Microsoft on Sunday confirmed that it has held talks with Chinese technology company ByteDance to acquire its trendy social app TikTok in the U.S. Microsoft said in a statement that it will keep working with the U.S. government on a deal and that it intends to conclude talks by September 15.
If it were to complete the deal, Microsoft could simultaneously resolve a recent controversy in Washington and gain power in consumer technology.
The statement comes two days after media outlets including CNBC reported that Microsoft was interested in acquiring the app, which is owned by Chinese company ByteDance. Soon after the reports emerged, President Trump said that he opposed the idea of Microsoft buying TikTok and that he would move to ban the app in the U.S.
The two companies have looked at Microsoft buying TikTok in the U.S., Canada, Australia and New Zealand, and Microsoft might offer other American investors to get involved in the acquisition, Microsoft said, adding that its CEO, Satya Nadella, has spoken with Trump. The company did not disclose deal terms.
"This new structure would build on the experience TikTok users currently love, while adding world-class security, privacy, and digital safety protections," Microsoft said. "The operating model for the service would be built to ensure transparency to users as well as appropriate security oversight by governments in these countries."
Trump agreed to give ByteDance 45 days to cut a deal with Microsoft over TikTok, Reuters reported on Sunday, citing unnamed sources. Microsoft said it would make sure that data on TikTok users in the U.S. would be located in the country and that data stored elsewhere would be deleted after it has been moved. A TikTok spokesperson told CNBC on Sunday that data on TikTok users in the U.S. is stored in the U.S.
Acquiring part of TikTok could complicate Microsoft's relationship with social media company Facebook, which views ByteDance as a competitor. Microsoft invested $240 million in Facebook in 2007, and since then the two companies have worked together on various initiatives. In June, when Microsoft announced that it would close its Mixer video game streaming service, it encouraged users to switch to Facebook's competing product.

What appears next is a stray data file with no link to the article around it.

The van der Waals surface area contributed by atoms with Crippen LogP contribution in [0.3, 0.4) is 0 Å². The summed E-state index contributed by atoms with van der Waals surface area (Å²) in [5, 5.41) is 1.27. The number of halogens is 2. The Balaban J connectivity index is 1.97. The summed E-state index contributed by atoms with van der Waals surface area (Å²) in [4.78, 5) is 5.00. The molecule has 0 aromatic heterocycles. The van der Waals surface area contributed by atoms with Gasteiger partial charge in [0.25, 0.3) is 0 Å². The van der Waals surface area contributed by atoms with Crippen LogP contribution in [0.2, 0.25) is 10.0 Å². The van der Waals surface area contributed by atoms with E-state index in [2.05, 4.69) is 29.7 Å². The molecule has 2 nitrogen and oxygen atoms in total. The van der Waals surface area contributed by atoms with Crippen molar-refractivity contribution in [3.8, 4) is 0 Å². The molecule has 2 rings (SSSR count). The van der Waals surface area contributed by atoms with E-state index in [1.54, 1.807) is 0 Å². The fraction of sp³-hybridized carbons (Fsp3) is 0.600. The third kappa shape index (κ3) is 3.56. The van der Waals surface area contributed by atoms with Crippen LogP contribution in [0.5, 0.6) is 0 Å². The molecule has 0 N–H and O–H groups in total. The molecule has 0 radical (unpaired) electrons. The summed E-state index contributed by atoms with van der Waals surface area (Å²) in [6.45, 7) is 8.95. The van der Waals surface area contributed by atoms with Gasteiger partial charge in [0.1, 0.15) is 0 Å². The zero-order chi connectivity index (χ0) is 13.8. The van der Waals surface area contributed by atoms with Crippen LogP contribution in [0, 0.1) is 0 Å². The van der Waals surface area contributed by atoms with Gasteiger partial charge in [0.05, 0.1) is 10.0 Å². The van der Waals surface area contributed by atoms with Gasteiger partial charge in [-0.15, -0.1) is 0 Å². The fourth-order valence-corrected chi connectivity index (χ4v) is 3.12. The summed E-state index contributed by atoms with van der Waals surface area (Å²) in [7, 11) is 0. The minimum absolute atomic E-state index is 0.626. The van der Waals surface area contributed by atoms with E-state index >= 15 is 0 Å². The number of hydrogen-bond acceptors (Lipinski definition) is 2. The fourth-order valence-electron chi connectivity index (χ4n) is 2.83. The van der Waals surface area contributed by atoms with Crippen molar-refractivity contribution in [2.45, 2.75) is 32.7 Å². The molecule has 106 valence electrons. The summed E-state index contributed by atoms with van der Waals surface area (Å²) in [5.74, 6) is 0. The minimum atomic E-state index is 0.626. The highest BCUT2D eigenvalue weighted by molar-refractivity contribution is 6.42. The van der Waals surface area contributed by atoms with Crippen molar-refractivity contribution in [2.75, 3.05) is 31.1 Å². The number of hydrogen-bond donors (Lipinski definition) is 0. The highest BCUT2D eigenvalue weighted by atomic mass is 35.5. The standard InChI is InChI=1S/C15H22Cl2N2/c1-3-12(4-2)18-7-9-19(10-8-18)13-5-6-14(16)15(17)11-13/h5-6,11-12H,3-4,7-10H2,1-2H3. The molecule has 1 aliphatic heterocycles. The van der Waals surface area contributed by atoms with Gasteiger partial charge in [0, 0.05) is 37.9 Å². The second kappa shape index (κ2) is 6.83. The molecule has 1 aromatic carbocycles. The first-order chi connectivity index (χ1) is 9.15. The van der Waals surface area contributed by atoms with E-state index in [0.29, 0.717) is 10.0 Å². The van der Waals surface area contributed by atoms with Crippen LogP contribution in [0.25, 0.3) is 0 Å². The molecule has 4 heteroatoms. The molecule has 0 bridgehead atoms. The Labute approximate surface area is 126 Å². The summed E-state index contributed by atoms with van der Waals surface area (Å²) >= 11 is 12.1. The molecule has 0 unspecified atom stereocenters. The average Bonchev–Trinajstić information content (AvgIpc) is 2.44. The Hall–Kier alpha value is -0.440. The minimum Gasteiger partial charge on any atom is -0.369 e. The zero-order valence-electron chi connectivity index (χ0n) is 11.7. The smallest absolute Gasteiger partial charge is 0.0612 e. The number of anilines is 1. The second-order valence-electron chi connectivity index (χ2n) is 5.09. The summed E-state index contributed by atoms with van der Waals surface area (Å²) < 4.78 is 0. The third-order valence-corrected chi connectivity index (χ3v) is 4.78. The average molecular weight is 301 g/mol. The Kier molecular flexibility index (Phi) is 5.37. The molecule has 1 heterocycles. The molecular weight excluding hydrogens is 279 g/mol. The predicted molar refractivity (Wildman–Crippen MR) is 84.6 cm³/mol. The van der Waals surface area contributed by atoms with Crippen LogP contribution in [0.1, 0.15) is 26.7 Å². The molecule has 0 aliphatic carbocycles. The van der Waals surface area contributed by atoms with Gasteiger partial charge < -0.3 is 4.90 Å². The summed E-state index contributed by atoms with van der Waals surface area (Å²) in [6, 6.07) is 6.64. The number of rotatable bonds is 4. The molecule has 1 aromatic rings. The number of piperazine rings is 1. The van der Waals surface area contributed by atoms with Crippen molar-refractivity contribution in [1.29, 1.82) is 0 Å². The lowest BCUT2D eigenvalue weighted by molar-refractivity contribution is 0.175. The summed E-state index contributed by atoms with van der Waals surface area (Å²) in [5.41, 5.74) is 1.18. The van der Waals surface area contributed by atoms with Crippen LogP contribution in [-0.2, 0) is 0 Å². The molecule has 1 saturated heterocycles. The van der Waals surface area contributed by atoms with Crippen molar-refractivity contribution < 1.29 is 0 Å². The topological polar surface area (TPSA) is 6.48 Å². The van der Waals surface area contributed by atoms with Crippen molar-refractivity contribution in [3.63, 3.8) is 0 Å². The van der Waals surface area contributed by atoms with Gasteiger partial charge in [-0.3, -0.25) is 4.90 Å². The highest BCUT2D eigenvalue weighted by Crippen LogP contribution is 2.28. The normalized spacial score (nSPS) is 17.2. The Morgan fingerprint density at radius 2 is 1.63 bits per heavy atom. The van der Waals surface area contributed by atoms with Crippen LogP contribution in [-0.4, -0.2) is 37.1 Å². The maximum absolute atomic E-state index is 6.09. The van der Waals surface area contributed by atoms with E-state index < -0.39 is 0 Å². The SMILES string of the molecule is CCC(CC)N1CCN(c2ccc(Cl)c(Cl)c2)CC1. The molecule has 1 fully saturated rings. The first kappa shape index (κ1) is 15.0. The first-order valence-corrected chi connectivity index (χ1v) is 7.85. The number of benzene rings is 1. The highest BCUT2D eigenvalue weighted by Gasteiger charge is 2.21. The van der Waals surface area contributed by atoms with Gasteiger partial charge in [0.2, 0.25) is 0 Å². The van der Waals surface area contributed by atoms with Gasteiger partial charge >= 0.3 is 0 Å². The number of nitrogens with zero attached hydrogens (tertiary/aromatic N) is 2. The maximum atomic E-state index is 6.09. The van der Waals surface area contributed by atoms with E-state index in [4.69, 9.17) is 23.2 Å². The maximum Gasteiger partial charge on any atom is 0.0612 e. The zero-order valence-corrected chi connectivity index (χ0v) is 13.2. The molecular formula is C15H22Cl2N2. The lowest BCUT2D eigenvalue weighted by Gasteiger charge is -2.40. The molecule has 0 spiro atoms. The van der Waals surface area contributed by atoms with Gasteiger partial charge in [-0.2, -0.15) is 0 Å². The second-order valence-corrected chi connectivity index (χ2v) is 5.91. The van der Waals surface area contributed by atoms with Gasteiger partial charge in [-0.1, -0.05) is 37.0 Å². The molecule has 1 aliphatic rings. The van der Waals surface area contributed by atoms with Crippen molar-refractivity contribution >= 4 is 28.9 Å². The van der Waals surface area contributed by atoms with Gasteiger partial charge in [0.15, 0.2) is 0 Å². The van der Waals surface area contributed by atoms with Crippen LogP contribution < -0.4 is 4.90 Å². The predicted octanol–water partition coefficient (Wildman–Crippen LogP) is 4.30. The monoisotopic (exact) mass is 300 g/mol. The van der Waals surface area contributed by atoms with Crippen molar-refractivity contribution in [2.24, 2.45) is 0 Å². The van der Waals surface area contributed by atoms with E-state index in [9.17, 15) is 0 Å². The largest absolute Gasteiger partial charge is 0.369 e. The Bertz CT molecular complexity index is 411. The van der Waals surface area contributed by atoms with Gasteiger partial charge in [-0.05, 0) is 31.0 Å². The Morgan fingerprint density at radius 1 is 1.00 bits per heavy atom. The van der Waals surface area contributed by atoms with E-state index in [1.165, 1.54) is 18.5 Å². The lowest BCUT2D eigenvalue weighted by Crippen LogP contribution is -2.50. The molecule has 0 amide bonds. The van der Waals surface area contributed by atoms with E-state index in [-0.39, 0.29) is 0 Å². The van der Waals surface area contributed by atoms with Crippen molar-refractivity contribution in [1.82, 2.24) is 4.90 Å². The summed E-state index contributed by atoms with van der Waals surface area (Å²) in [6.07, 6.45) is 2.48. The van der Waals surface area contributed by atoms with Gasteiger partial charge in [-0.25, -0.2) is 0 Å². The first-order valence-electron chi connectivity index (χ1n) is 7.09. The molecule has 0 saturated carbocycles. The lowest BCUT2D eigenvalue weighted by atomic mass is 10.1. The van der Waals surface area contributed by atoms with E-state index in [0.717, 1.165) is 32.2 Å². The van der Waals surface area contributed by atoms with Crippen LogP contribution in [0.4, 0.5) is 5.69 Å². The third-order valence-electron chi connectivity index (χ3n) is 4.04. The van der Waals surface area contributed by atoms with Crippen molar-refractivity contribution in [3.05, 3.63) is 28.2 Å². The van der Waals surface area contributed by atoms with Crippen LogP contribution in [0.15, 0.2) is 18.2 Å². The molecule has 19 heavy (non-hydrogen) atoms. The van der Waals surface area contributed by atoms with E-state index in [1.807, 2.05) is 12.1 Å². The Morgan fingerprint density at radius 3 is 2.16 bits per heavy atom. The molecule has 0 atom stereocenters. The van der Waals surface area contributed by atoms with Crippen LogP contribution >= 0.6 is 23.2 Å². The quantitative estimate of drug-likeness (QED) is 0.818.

Facebook said earlier this year that it would shut down an app called Lasso that bore a resemblance to TikTok in the sense that both let users record short videos and accompany them with songs.
ByteDance introduced TikTok outside mainland China in 2017, following the launch of a similar app called Douyin. Months later ByteDance acquired Musical.ly, a separate social-media app that had gained traction with teens, paying a reported $800 million. Facebook had attempted to buy Musical.ly in 2016, BuzzFeed News reported. CNBC reported in October that TikTok had moved into Silicon Valley office space that was once used by Facebook-owned WhatsApp and had started hiring Facebook employees. Facebook declined to comment.
Earlier on Sunday U.S. Secretary of State Mike Pompeo said on Fox News that TikTok and another popular Chinese app, Tencent's WeChat, are "feeding data directly to the Chinese Communist Party." And on Wednesday U.S. Treasury Secretary Steven Mnuchin said the Committee on Foreign Investment in the U.S. was reviewing TikTok. CNBC reported earlier that CFIUS had reached out to ByteDance because of concerns that the company's Musical.ly acquisition posed a national security risk.